Etymology excavation: Quarantine
Quarantine as we know it today comes from the C15th Venetian word ‘quarantena’, and meant ‘forty’. Forty days was the required isolation period for ships before they were allowed to off-load in Venice or ports controlled by Venice during the outbreak of the Black Plague.
Essentially, if no one showed any signs of any infectious diseases after that 40-day period, Venetian officials would give them their certificate and let them disembark. If infection broke out, it would run its course shipboard, and any survivors who made it 40 days from the end of the outbreak with no further signs were then considered clear.
Even today, ships waiting for Customs clearance in a new harbour will fly a solid yellow flag (the ‘Q’ flag), which is basically a self-declaration that they have no infectious diseases aboard and are safe for Customs agents to board and clear. A ‘Yellow Jack’ flag, with alternating black and yellow quarters, means the opposite – the ship has an infection aboard and is under quarantine.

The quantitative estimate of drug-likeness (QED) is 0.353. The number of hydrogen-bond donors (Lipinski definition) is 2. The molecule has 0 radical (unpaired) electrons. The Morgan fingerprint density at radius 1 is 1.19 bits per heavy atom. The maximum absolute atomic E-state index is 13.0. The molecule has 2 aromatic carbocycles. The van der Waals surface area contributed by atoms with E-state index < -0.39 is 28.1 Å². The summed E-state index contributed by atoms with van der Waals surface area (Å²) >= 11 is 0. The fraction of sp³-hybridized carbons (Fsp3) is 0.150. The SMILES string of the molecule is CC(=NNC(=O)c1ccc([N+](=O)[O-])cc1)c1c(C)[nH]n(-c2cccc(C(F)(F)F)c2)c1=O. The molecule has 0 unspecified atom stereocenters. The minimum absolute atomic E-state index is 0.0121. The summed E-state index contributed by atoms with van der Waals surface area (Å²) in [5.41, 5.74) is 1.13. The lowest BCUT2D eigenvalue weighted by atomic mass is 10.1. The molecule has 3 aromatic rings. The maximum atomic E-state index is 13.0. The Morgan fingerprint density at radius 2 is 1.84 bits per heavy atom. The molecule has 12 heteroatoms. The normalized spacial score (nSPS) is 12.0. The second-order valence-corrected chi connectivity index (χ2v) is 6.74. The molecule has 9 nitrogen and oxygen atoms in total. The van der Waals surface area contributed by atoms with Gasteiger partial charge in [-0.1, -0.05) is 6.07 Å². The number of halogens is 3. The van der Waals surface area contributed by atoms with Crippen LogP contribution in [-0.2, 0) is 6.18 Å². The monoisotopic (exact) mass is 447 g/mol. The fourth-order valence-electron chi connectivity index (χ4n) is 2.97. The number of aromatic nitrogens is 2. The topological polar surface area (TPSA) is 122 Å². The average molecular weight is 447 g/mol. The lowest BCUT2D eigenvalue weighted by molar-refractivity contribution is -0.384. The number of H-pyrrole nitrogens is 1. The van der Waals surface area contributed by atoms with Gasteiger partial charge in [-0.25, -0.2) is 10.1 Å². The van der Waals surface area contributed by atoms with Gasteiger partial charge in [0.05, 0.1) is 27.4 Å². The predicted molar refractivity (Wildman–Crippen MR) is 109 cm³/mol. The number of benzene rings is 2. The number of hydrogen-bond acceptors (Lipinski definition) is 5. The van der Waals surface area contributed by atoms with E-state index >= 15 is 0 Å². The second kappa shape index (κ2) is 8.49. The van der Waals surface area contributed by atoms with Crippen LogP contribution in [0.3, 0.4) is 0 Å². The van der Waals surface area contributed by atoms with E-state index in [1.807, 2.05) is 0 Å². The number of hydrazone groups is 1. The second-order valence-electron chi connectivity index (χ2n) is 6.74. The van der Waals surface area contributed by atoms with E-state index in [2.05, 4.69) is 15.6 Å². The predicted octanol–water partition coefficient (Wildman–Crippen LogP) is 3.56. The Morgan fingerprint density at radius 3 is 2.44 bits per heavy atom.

Venice was not the first example of an established quarantine system. There are documented examples of it going back as far as the 7th or 8th centuries in India and the Middle East. A lot of these earlier quarantine systems were fairly ruthless in their application, and more or less consisted of running the sick or those suspected of being sick out of town to live or die well away from other people.
The root of the word ‘quarantena’ goes back even further, to Proto-Indo-European ‘kwetwer’, or ‘four’, with offshoots in languages from French to Gaelic to Persian to Latin.
What is etymology, and why are you excavating it?
Etymology is like the archeology of a language (definition: the study of the origin of words and the way in which their meanings have changed throughout history).